Do you feel like you've hit a plateau in your training? Are you putting in the effort but not seeing the desired results? If this sounds familiar, then you'll definitely want to read today's article on Limiters.
Before we delve deeper into the topic, it's important to understand what exactly limiters are. Renowned coach Joe Friel discusses this concept in his book, "The Triathlete's Training Bible," and it's a term commonly used in training software and plans found all over the internet.
To accurately understand limiters, we must consider the context. Every athlete possesses different skills and abilities in varying quantities across different areas. Some abilities can be easily changed or improved, while others have more limitations. For example, an athlete struggling to complete a certain distance can likely overcome this obstacle by increasing their endurance capacity, which is a high-changeability limiter. On the other hand, an athlete with genetically limited lung capacity has a low-changeability limiter. As you can see, limiters are the abilities athletes possess or develop to enhance their performance. A great way to illustrate this is through the classic chain metaphor. Just like a chain is only as strong as its weakest link, an athlete with exceptional speed and muscle recruitment will always be outperformed by one with slightly less speed but better endurance in a long race. Similarly, the second athlete may struggle in a shorter race. The specific race requirements and level of competition often dictate the types of limiters athletes face. For instance, marathon runners focus more on running economy and speed, while skyrunners find muscular endurance, force, and strength to be their primary limiters.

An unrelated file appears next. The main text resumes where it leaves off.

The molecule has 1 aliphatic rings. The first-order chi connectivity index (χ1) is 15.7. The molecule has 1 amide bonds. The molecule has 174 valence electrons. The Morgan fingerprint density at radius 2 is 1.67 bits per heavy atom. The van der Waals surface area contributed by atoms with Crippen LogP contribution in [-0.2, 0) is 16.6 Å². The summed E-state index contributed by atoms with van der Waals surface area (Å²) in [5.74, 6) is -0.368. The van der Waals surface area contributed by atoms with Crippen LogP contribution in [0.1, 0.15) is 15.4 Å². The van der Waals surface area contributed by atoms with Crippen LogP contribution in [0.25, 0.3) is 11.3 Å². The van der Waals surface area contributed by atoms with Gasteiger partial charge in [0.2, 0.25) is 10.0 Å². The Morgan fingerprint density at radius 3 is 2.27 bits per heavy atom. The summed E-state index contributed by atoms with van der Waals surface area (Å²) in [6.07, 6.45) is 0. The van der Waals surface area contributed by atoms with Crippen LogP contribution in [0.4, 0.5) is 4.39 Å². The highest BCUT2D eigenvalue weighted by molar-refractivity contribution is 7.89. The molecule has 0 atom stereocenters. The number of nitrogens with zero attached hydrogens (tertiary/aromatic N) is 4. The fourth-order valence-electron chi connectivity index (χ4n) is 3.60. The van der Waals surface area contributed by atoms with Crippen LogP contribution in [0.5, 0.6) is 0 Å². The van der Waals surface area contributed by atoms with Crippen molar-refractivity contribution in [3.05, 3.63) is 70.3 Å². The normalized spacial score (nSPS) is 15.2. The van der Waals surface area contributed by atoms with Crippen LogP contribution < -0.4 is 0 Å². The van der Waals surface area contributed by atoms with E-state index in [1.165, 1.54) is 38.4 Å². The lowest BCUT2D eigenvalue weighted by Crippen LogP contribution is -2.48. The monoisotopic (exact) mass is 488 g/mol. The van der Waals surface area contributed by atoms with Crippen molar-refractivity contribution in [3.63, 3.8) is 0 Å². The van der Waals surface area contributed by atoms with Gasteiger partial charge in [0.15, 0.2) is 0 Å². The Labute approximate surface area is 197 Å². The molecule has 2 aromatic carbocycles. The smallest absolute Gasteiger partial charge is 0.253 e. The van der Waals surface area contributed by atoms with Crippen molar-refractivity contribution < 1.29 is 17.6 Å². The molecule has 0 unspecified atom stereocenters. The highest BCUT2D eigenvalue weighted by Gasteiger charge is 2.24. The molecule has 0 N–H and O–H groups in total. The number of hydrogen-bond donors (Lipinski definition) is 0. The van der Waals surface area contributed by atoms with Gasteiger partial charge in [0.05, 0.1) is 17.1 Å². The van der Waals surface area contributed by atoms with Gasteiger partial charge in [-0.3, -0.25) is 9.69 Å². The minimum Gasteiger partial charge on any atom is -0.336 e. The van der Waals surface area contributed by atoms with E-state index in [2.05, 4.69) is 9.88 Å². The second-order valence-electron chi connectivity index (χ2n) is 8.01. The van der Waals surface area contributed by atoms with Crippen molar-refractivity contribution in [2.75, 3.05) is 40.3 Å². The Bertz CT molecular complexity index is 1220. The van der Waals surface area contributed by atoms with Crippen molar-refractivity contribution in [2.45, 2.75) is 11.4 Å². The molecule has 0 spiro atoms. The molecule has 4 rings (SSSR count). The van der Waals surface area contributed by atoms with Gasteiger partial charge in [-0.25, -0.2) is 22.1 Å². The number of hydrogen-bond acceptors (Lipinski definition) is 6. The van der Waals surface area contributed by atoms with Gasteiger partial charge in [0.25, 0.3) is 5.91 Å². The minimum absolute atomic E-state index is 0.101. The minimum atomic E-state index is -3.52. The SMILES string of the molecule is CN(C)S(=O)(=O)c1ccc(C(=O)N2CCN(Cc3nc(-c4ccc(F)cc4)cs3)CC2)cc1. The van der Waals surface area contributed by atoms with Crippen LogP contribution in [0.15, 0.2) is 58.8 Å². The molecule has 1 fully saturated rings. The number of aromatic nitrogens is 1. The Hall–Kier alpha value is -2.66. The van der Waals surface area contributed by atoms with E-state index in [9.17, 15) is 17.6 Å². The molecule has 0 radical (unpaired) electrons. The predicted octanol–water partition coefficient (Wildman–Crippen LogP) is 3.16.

Limiters come in various forms. Some, as mentioned earlier, are physiological, such as endurance, muscular endurance, speed, or force, while others are mechanical, such as range of motion, stability, or firing sequence. Depending on the event, mindset limiters can also greatly impact race performance. This includes factors like self-talk, the parasympathetic and sympathetic nervous systems, or determination. Additionally, nutrition and gut training can significantly affect racing capabilities.
Limiters themselves are quite fascinating. They can have preferences, meaning that force and muscular strength are almost useless without stability. Likewise, speed endurance is detrimental without a solid endurance base to build upon. Mental toughness is pointless unless clear goal-setting and motivation have been established.
In many ways, these limiters can interact with each other. Poor consistency, often associated with mindset, will never lead to adequate endurance, a physiological adaptation.
What do you believe are the limiters in your current training? Let us know in the comments.
Feel free to reach out to our coaches and discuss ways in which we can help address the limiters in your training.